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History and development of the University campus

Origins of the University

While petitions were drawn up as early as 1617, permission to establish a university in York was not granted until 1960.  The development of the University and its vision was headed by Baron James of Rusholme, the university's first Vice-Chancellor.

With Heslington Hall and The King's Manor as the primary venues, the University opened its doors in October 1963 to 230 students and 28 staff.

1960s expansion

In 1964, work began to expand the University campus to the marshy land around Heslington Hall.  The development included landscaped parkland with a central man-made lake, innovative covered walkways, and the many CLASP buildings seen around campus.

By the end of the decade (and on schedule), the University of York's campus included five colleges, three laboratories, Central Hall, the JB Morrell Library, the sports hall and the Sir Jack Lyons Concert Hall.  Undergraduate enrolment had increased to 2500 students.

Campus development

To maintain its position as one of the top universities in the world, the University must upgrade and expand its campus.  In addition to improvements to existing facilities, the University is expanding to Heslington East.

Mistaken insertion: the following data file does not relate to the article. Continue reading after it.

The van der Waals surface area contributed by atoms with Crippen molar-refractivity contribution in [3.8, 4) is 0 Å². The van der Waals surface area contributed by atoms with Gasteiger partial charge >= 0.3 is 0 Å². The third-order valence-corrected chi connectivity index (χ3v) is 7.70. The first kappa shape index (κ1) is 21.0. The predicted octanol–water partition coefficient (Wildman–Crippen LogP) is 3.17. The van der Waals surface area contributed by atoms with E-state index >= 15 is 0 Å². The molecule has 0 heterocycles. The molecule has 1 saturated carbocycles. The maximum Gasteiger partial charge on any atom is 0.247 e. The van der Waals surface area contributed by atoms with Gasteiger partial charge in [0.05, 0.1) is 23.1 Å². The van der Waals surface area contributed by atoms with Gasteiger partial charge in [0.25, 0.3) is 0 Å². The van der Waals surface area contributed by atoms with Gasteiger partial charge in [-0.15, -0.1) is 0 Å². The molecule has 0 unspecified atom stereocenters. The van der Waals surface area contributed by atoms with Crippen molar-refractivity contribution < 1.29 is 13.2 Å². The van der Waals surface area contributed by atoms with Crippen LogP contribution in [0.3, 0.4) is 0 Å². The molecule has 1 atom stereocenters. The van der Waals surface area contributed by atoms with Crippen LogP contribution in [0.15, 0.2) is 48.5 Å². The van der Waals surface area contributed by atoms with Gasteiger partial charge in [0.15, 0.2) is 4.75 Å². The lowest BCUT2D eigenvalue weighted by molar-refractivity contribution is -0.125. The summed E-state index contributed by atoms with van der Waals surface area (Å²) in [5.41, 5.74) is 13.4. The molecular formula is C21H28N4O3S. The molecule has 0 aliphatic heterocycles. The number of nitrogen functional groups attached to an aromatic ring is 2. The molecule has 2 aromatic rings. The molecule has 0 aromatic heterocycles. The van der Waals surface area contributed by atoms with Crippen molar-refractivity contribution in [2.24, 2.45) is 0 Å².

Major improvements of the existing Heslington campus include the refurbishment of the JB Morrell Library and the construction of the Berrick Saul and Centre for Immunology and Infection buildings.

Heslington East

Heslington East is the name of the University's expansion.  The site is consists of 117 hectares of land close to the current campus on the outskirts of York. The development of the site will include academic buildings, college accommodation, sporting facilities and community facilities.

Community consultation

As part of the planning state for this expansion, the University arranged a community consultation programme and Community Forum to allow local residents and businesses to be informed and provide feedback on the project.